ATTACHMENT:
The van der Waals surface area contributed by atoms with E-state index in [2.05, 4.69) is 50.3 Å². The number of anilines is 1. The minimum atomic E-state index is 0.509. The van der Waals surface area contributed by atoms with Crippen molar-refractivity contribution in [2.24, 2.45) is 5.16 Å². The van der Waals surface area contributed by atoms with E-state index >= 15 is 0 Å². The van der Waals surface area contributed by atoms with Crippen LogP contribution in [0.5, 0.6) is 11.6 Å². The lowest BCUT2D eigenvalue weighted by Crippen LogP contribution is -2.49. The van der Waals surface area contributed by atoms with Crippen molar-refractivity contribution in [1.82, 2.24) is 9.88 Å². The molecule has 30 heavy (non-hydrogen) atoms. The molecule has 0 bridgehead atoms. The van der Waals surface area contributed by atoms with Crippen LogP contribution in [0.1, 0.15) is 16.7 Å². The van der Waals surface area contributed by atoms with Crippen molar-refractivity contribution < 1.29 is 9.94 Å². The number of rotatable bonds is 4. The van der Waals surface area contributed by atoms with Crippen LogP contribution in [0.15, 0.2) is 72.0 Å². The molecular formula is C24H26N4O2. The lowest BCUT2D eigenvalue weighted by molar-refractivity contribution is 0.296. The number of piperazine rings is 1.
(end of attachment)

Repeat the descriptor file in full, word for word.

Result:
The van der Waals surface area contributed by atoms with E-state index in [2.05, 4.69) is 50.3 Å². The number of anilines is 1. The minimum atomic E-state index is 0.509. The van der Waals surface area contributed by atoms with Crippen molar-refractivity contribution in [2.24, 2.45) is 5.16 Å². The van der Waals surface area contributed by atoms with E-state index >= 15 is 0 Å². The van der Waals surface area contributed by atoms with Crippen LogP contribution in [0.5, 0.6) is 11.6 Å². The lowest BCUT2D eigenvalue weighted by Crippen LogP contribution is -2.49. The van der Waals surface area contributed by atoms with Crippen molar-refractivity contribution in [1.82, 2.24) is 9.88 Å². The molecule has 30 heavy (non-hydrogen) atoms. The molecule has 0 bridgehead atoms. The van der Waals surface area contributed by atoms with Crippen LogP contribution in [0.1, 0.15) is 16.7 Å². The van der Waals surface area contributed by atoms with Crippen molar-refractivity contribution < 1.29 is 9.94 Å². The number of rotatable bonds is 4. The van der Waals surface area contributed by atoms with Crippen LogP contribution in [0.15, 0.2) is 72.0 Å². The molecular formula is C24H26N4O2. The lowest BCUT2D eigenvalue weighted by molar-refractivity contribution is 0.296. The number of piperazine rings is 1.